Huser Construction files response to Mt. Hawley Insurance's attempt to appeal ruling in property damage case

By Gabriel Neves | Sep 24, 2018

SAN ANTONIO – A construction company is seeking denial of an appeal certification filed by an insurer in a case over property damage allegations.

Defendant Huser Construction filed the certification Sept. 18 in the San Antonio Division of the Western District of Texas in response to an appeal filed by Mt. Hawley Insurance.

Mt. Hawley is appealing the Aug. 15 court ruling that ordered that it had the duty to defend Huser in a lawsuit in which both entities are parties. The construction company was a subcontractor in a project and Mt. Hawley refused to defend the company in that litigation.

As stated in the response, "in Texas an insurer may ultimately owe a duty to indemnify even where it owes no duty to defend." The response also pointed that Mt. Hawley "argues that Huser 'wants it both ways' because Huser opposes Mt. Hawley’s attempt to appeal an order with which Mt. Hawley has never complied."

Huser also alleged that if the court order is "is an injunction, and Mt. Hawley continues to defy it, Mt. Hawley is not only 'flirting' with contempt. Mt. Hawley is in contempt," the response said.

Mt. Hawley alleged single policy exclusion for not defending Huser in the case. In that light, Huser's attorneys pointed in the response that "the court’s application of a single policy exclusion to a single underlying lawsuit does not present the type of controlling question of law that is appropriate for review under Section 1292(b)," adding that the court "held that Mt. Hawley has a duty to defend."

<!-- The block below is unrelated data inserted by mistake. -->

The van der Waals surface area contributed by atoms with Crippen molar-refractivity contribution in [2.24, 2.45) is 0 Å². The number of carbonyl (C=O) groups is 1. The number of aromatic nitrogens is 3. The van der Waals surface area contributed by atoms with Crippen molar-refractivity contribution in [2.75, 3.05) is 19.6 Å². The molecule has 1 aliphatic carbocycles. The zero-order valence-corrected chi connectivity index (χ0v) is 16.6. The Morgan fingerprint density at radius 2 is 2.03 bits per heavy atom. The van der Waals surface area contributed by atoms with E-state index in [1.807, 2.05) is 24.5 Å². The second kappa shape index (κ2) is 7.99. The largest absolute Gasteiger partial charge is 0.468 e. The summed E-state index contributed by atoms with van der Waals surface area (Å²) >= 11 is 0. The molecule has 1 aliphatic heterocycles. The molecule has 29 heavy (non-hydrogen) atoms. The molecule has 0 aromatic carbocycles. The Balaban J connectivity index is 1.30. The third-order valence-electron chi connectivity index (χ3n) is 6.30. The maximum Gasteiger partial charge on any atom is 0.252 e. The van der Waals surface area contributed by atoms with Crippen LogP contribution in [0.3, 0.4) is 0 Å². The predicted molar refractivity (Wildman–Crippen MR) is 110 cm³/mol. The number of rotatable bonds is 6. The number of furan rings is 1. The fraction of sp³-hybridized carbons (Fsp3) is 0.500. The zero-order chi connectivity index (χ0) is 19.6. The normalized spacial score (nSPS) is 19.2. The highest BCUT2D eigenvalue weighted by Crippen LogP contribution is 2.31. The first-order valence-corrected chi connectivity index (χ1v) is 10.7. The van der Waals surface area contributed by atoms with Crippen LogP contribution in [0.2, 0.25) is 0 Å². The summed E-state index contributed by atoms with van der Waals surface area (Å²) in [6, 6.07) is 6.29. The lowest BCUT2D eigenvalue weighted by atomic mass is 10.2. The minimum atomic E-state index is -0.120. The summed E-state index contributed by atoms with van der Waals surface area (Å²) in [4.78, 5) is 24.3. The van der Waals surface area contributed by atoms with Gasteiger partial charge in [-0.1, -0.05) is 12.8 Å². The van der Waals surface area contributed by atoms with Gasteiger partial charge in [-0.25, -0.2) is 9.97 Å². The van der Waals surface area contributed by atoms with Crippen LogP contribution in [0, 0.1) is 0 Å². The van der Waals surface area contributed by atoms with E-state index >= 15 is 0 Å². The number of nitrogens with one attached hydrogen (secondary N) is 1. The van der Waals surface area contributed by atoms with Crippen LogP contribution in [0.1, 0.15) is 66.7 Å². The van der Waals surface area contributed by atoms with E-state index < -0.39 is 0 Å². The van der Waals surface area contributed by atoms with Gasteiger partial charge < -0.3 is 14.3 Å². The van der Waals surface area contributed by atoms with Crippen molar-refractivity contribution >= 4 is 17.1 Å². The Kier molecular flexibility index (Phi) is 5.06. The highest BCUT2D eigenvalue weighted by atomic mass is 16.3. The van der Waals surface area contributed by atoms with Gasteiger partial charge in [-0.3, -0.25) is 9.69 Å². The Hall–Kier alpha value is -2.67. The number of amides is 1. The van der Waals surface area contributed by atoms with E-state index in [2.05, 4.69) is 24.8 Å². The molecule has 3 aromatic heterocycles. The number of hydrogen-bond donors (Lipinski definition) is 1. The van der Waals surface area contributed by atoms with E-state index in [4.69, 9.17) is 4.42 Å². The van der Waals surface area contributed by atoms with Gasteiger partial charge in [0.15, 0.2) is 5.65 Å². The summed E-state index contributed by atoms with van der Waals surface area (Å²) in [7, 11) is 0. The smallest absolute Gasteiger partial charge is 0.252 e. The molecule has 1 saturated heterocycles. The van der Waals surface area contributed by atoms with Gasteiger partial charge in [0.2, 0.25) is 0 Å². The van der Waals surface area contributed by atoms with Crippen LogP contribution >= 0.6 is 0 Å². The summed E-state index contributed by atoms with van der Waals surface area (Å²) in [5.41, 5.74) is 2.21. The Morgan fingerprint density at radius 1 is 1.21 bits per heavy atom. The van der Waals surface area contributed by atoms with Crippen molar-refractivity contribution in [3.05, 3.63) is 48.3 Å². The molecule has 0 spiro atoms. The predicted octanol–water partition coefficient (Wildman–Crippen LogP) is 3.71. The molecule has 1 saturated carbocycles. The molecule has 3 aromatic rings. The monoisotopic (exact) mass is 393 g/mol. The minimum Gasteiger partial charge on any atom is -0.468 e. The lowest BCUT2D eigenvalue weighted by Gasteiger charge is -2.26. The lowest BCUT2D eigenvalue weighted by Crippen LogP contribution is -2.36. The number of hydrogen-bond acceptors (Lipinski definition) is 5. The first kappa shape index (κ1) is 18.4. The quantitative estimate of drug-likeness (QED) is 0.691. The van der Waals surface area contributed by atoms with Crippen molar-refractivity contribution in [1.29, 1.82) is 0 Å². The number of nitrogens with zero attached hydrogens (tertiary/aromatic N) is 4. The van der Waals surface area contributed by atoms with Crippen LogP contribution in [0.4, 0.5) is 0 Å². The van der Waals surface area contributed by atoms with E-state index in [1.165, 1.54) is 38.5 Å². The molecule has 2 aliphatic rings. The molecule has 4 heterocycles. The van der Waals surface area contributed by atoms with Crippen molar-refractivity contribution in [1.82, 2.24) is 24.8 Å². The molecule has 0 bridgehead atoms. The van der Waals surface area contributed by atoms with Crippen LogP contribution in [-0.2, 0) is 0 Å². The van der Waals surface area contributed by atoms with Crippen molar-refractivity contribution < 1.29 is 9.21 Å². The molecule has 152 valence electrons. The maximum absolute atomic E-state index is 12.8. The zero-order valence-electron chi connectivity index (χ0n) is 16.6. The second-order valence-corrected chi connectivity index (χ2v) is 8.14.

The insurance company, per the response, argued there was "substantial ground for difference of opinion" that led to a disagreement with the court order. Citing other similar cases, Huser's response stated that "none of these arguments correctly state the holding of this court, and none form the basis for a substantial disagreement."

The response also stated that Mt. Hawley was "correct that an exception to an exclusion does not create coverage that is not initially created by the policy’s grant of coverage," adding that "it excepts certain types of property damage from the scope the exclusion, thereby preserving coverage."

In response, Huser stated in the response that "despite Mt. Hawley’s argument to the contrary, this court did not hold that the subcontractor exception to the 'your work' exclusion creates coverage that would otherwise be excluded by the breach of contract exclusion."

Huser is represented by attorneys Travis Brown, Patrick Wielinski, and Stephanie O'Rourke of Cokinos Young of San Antonio and Irving.

San Antonio Division of the Western District of Texas case number 5:18-cv-00252-OLG

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